A review of the rating charts for Chinese television series over the last couple of years shows what seems to be a magic formula: feature a scheming harem involved in a back-stabbing power struggle in ancient China.
Many series on this theme involve intricate plot lines in which concubines forge alliances and cliques that end up fighting each other in the hope of gaining favor with the emperor.
The soap operas appear to resonate in the hearts and minds of some viewers by reminding them of office politics. Some have even compiled their own interpretations of the shows, saying the stories set in ancient times allude to various social abuses that can also be found in the modern world.
The Legend of Zhen Huan, one of the latest hits, has been viewed more than 30 million times on a video website letv.com. On an online forum on baidu.com, fans have posted nearly 3,800 discussions and more than 44,000 comments have been written.
The finale of the show garnered 10 percent of the viewing public in Shanghai, ranking it top of the chart.
Critics note that viewers’ enthusiasm for such TV shows is rooted in China’s thousand-year culture of connections and relationship networking. Viewers love to pry apart and analyze what’s happening behind the scenes of the power conflicts.
The success of the “palace-infighting” shows dates back to the 2004 series War and Beauty produced by Hong Kong’s TVB. The characters deceive, manipulate and betray each other to get what they want. Their ruthlessness was seen as a metaphor for today’s office politics.
Over the past year there has been an explosion of such shows, including The Palace, The Emperor’s Harem and Curse of the Royal Harem. The most popular is the The Legend of Zhen Huan.
Adapted from a novel, the show revolves around Zhen Huan, a newcomer to the emperor’s harem. An innocent and pure girl at the beginning of the series, Zhen finds herself caught up in fierce infighting among the concubines.
Using her wits and sometimes unscrupulous methods, Zhen fights her way into the emperor’s heart, eventually becoming the empress.
Fans see the show as a metaphor for “survival in today’s professional world.” They see Zhen as a white-collar professional dressed in an ancient outfit.
One review posted online compared the emperor to a typical workplace boss, and the concubines to employees who are willing to try any means to win their boss’ favor.
“Everyone can find an example of their own experiences in the show. Some characters may be sitting in the office next door,” said Zhang Nan, an office worker.
Zheng Xiaolong, the TV series’ director, likened the heroine’s story to a college graduate who finally becomes CEO of a company.
Li Yin, a senior consultant with the headhunting consultancy RMG Selection, told the Global Times that just like today’s professional world, concubines in ancient times were also ranked, and could be promoted and demoted.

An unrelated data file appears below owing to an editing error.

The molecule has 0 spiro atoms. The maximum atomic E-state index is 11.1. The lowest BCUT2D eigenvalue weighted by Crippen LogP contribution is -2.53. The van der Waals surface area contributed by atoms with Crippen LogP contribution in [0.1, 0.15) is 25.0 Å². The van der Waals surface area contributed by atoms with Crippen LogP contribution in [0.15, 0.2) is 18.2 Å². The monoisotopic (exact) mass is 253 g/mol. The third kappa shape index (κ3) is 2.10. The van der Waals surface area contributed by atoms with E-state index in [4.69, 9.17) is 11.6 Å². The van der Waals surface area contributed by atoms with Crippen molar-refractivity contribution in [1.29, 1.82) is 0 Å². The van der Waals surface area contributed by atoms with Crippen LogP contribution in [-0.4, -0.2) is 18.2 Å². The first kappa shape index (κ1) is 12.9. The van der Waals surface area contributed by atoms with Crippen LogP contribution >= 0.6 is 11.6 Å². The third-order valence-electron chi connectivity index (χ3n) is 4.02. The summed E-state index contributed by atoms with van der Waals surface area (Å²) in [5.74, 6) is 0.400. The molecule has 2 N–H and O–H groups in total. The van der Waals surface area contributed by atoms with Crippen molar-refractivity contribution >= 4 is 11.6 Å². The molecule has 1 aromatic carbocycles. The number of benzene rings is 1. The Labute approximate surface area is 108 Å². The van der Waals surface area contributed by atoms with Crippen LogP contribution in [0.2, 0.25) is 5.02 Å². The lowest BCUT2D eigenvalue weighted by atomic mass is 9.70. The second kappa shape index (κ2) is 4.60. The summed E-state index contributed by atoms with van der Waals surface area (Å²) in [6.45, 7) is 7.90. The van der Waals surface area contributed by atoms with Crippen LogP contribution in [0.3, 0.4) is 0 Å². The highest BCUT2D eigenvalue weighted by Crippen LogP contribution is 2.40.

“The show tells us about rules in the professional world. For instance, one shouldn’t become arrogant once he or she finds favor in a company; otherwise, it will affect their performance and cause their career to nosedive,” Li noted. “This is particularly important in some State-owned enterprises, where there is a sense of hierarchy based on the country’s long feudal history.”
“The show also tells us that “fence sitters” won’t win the heart of any party in a company, including the boss,” Li said.
Not without criticisms
Despite its high ratings, The Legend of Zhen Huan has also stirred controversies.
Some argued that the metaphor for office politics is simplified demonizing of the professional world.
Wei Min, a human resources specialist with a foreign-owned enterprise, told the Global Times that she regards The Legend of Zhen Huan as a favorite pastime, and does not over-interpret its relevance to today’s professional world.
“There are some tips you should remember, but scheming and power struggles are not that prevalent in an office as some viewers suggested,” Wei said.
“If you follow the fans, you will start to assume your colleagues are rivals and waste your energy on infighting,” said Li.
Meanwhile, an opinion piece in the People’s Daily lambasted the TV series featuring palace infighting, calling for an end to such shows.
It criticized the programs for promoting the rule of the jungle and back-stabbing that magnify the evil side of human nature. It fears the dramas will twist young people’s perception of social relationships.
A portrayal of real world
The New Weekly magazine suggested the palace infighting dramas portray some social problems that plague today’s real world.
The concubines in the shows are often backed by wealthy and influential families, which many people believe is pretty much a necessity to get ahead in the world today. The New Weekly compared the imperial harem to a miniature social network.
Zhang Yiwu, a professor of cultural studies at Peking University, said that China’s youth over-estimate the complexity of the real world and are taking the dramas as their bible.
“When young people leave school and go out into the professional world, they are unsophisticated, like a blank piece of paper. They might sometimes imagine the worst of society, and such dramas cater to them,” he said, adding that such shows won’t necessarily cause a negative impact on the society.
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